Maybe you’ve had “Jim”s in your life, maybe not.

There are two Jims I remember from my days in the Ford Parts and Service IT organization. I’ll start with the first Jim.

The first Jim really defined “rough around the edges.” He was an old-school COBOL programmer working with IBM’s IMS (Information Management Systems) databases. He was also a man with few, if any, social graces. Not that it mattered to him. He was a stocky Black guy, craggy face set in perpetual scowl — or, at least in a frown of concentration — dark eyes glowering under a shock of black hair. I don’t think I ever saw him smile.

One time, I was walking down the hall and he was coming the other way. I said Hi to him, and his response was a jolt of the head accompanied by some kind of gastric expression. Another time, he had chosen a nice white shirt to wear but had also somehow placed a black magic marker, no cap, tip down in his shirt pocket, leaving a softball-sized dark disk. I don’t think he noticed; if he did, he didn’t mind; and if you did, you didn’t say anything.

In one infamous meeting, we were working through a major development upgrade, and we were using (were chained to, really) the infamous Software Development Life Cycle, or SDLC (more on this in the Tale of Jim Too). The manager in charge (who, come to think of it, was also named Jim - go figure) was going around the room asking each development lead if they were ready for the next launch. That Jim finally reached the other Jim, my Jim. “Are you ready?” “Uh-huh.” “Are you sure?”

To which my Jim famously replied, “Sure I’m ready, I just gotta get through all this SDLC stuff first!”

While we all laughed uproariously in this meeting, the deeper truth was there. Jim was Jim. He knew what he needed to do, in fact had been doing it while others were still in grade school. He grew up with the systems, knew the code, knew the OS and database systems, the JCL (job control language), completion codes, all of it. He took code home with him on his own time and before the days of laptops, big printouts he’d go over to make sure that everything was right. Not just good enough, but right.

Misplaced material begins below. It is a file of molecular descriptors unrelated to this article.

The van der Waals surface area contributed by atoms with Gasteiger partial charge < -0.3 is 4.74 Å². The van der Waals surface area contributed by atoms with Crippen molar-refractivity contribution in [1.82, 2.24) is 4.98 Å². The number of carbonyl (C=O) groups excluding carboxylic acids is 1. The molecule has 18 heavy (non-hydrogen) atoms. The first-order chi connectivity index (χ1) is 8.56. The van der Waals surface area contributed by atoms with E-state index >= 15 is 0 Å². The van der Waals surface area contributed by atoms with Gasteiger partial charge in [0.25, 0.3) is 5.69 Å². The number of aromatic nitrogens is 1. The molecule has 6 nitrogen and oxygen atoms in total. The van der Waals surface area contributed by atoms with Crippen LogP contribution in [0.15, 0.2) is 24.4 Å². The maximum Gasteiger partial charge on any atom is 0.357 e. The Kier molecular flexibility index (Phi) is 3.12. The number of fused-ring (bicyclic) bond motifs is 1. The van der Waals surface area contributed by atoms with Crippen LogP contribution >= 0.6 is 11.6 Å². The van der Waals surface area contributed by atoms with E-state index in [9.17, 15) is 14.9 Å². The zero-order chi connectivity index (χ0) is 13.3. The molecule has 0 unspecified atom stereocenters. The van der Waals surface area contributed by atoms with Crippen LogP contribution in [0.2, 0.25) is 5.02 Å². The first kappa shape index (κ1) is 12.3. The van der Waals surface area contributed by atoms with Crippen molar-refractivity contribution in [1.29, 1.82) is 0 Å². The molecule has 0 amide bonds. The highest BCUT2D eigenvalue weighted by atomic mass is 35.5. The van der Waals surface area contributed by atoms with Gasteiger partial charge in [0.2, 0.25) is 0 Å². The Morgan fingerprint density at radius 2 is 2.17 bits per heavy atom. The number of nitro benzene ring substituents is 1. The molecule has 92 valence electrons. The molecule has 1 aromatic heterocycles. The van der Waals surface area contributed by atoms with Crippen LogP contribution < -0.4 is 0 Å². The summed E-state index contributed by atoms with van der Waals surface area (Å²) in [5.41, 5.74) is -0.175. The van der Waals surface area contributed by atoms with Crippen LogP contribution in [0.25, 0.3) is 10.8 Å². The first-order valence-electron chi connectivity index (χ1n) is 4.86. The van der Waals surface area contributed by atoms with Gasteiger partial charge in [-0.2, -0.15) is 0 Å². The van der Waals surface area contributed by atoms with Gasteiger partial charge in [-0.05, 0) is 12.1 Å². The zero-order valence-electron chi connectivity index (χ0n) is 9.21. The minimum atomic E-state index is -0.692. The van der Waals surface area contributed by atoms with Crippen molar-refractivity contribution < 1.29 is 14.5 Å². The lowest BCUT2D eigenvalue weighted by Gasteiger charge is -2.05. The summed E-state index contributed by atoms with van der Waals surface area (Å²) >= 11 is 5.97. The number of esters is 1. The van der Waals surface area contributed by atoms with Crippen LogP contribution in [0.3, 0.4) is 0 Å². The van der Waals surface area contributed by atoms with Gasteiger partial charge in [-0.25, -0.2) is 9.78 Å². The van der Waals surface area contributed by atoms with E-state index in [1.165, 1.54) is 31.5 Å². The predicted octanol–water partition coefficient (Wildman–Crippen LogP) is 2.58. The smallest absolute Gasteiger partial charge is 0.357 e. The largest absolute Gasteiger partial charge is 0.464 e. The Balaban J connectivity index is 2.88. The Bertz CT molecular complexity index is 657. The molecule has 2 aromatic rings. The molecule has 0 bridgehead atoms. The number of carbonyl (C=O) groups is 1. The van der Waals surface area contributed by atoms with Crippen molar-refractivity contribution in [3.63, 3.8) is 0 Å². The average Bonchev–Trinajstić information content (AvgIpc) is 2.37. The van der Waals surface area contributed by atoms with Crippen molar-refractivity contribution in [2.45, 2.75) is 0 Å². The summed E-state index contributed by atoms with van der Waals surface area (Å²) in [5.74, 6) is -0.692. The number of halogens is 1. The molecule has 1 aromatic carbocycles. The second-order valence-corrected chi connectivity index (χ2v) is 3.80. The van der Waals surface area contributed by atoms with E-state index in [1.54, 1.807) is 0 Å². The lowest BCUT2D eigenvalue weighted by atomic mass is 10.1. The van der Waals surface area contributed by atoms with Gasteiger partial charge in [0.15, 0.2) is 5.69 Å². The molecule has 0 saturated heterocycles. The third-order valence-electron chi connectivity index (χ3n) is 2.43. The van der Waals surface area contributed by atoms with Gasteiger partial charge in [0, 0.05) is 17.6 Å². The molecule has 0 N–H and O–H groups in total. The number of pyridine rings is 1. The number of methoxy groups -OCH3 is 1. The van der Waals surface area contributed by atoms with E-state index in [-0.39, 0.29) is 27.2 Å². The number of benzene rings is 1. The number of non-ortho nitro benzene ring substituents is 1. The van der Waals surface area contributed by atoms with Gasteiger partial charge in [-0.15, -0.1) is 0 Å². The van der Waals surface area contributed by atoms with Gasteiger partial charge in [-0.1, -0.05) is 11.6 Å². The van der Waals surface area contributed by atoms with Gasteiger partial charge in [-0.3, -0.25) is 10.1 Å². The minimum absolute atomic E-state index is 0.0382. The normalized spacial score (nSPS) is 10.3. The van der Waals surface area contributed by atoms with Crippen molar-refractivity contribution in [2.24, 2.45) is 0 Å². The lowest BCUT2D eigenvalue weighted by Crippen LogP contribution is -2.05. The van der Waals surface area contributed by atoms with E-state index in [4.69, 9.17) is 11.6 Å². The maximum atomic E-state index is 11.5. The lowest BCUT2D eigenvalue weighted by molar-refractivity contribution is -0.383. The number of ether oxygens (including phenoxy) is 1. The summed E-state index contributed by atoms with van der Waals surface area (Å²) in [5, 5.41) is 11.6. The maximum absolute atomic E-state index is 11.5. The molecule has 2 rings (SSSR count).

You develop methodologies and certifications for new folks, people who need guidance, frameworks, gates, guardrails to ensure proper behavior.

We didn't really need that with Jim - even though, to be fair, we had to have everyone following the same set of rules.

When Jim released his code to production, he knew — knew — that it was right. You learned not to challenge a man who stood behind his work. It was pride. It was personal.

I learned this the hard way, challenging him on something or other. I no longer remember. I just remember that I was younger, much less experienced, a new supervisor nonetheless, and brashly pushing past that sinking feeling you have when you sense you may be wrong more than right but don’t have the guts or wisdom to admit it. I still remember that feeling; remember, too, the sense I had that I needed to respect this man, who knew more about these big systems than I ever would.

I could see how upset he was by my challenges, but I was too blinded by my own new-supervisor insecurity to realize that I had challenged not only the quality of his work but his investment in it. I was too naive to realize how much I was playing with fire. How much I was questioning the source of a man's pride.

If there was a loser in that meeting, it was me.

Still, he held no grudge. That was not who he was.

Years later, I was overseeing the operations side of a major facilities merger. Our programming teams were working through all kinds of issues. Jim came into my office and told us we had a real problem, never mind all the other stuff that was going on. Uh-oh. I’d learned. If Jim says something’s wrong, we’re in a lot of trouble.